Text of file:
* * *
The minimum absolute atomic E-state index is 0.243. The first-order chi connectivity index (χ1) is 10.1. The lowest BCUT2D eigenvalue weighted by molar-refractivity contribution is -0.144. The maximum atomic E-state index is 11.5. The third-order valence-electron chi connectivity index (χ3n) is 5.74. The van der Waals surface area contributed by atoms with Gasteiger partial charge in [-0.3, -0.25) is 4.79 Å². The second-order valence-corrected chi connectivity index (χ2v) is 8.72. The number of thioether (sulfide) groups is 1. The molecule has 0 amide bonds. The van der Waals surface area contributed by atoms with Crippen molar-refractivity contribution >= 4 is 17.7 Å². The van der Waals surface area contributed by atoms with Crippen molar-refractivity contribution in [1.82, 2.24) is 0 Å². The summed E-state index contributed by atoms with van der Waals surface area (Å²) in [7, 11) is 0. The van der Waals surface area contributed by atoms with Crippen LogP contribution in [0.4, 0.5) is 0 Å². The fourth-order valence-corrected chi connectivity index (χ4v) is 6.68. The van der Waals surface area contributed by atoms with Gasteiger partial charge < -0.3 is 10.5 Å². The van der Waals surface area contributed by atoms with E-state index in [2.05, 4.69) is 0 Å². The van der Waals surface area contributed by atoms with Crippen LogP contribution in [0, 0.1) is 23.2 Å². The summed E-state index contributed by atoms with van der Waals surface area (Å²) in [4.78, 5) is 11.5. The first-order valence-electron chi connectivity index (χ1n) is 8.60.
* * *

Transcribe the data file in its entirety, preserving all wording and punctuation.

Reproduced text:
The minimum absolute atomic E-state index is 0.243. The first-order chi connectivity index (χ1) is 10.1. The lowest BCUT2D eigenvalue weighted by molar-refractivity contribution is -0.144. The maximum atomic E-state index is 11.5. The third-order valence-electron chi connectivity index (χ3n) is 5.74. The van der Waals surface area contributed by atoms with Gasteiger partial charge in [-0.3, -0.25) is 4.79 Å². The second-order valence-corrected chi connectivity index (χ2v) is 8.72. The number of thioether (sulfide) groups is 1. The molecule has 0 amide bonds. The van der Waals surface area contributed by atoms with Crippen molar-refractivity contribution >= 4 is 17.7 Å². The van der Waals surface area contributed by atoms with Crippen molar-refractivity contribution in [1.82, 2.24) is 0 Å². The summed E-state index contributed by atoms with van der Waals surface area (Å²) in [7, 11) is 0. The van der Waals surface area contributed by atoms with Crippen LogP contribution in [0.4, 0.5) is 0 Å². The fourth-order valence-corrected chi connectivity index (χ4v) is 6.68. The van der Waals surface area contributed by atoms with Gasteiger partial charge < -0.3 is 10.5 Å². The van der Waals surface area contributed by atoms with E-state index in [2.05, 4.69) is 0 Å². The van der Waals surface area contributed by atoms with Crippen LogP contribution in [0, 0.1) is 23.2 Å². The summed E-state index contributed by atoms with van der Waals surface area (Å²) in [4.78, 5) is 11.5. The first-order valence-electron chi connectivity index (χ1n) is 8.60.